There are several provisions within the new law. The addition of lowest magnitude, in terms of punishment, is Stalking in the Fourth Degree (Penal Law § 120.45), which creates a class B misdemeanor offense. The language of this section is comprehensive, covering behavior as basic as "following, telephoning, or initiating communication or contact" with another person, without a legitimate purpose. At the trial stage, this permits a broad scope of evidence both in terms of time frame of the action and type of conduct which is punishable.

This provision is of particular significance because spying, or standing outside the home of the victim, takes place in 77% of stalking cases; unwanted, but not necessarily fear-inducing, phone calls occur in 51% of all stalking cases; unwanted letters or items are sent to 30% of stalking victims; perpetrators vandalize the victim's property in 30% of stalking cases; and killing or threatening the family pet happens 8% of the time. See 1998 National Violence Against Women Survey by the National Institute of Justice and the Centers for Disease Control and Prevention. Much of this behavior, without more, was not readily prosecutable under the prior laws.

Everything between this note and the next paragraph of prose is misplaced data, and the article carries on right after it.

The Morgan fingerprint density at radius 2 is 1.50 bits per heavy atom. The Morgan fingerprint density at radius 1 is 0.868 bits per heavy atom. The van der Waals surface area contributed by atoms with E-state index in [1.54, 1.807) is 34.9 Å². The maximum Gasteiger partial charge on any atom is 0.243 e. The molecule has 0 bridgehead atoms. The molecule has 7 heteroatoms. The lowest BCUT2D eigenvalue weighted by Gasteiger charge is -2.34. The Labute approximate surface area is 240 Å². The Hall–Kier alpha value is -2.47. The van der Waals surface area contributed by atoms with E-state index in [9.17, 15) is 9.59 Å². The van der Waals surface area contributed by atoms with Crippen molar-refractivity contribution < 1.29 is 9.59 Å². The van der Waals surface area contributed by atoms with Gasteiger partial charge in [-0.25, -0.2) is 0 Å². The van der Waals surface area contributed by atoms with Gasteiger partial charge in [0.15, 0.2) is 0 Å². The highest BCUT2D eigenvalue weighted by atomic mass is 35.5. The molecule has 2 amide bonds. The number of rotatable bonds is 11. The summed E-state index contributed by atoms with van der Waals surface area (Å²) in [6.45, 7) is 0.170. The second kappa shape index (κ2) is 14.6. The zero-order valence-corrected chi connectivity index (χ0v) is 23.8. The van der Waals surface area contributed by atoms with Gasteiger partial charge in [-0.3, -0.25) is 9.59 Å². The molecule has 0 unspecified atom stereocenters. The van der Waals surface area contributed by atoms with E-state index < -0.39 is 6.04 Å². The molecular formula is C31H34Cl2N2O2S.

Moreover, the standard of intent required to prove the crime is less than under previous penal code sections. Earlier versions of the penal law required that the victim "reasonably fear[ ] physical injury, serious physical injury or death," a factor which is not present in every case.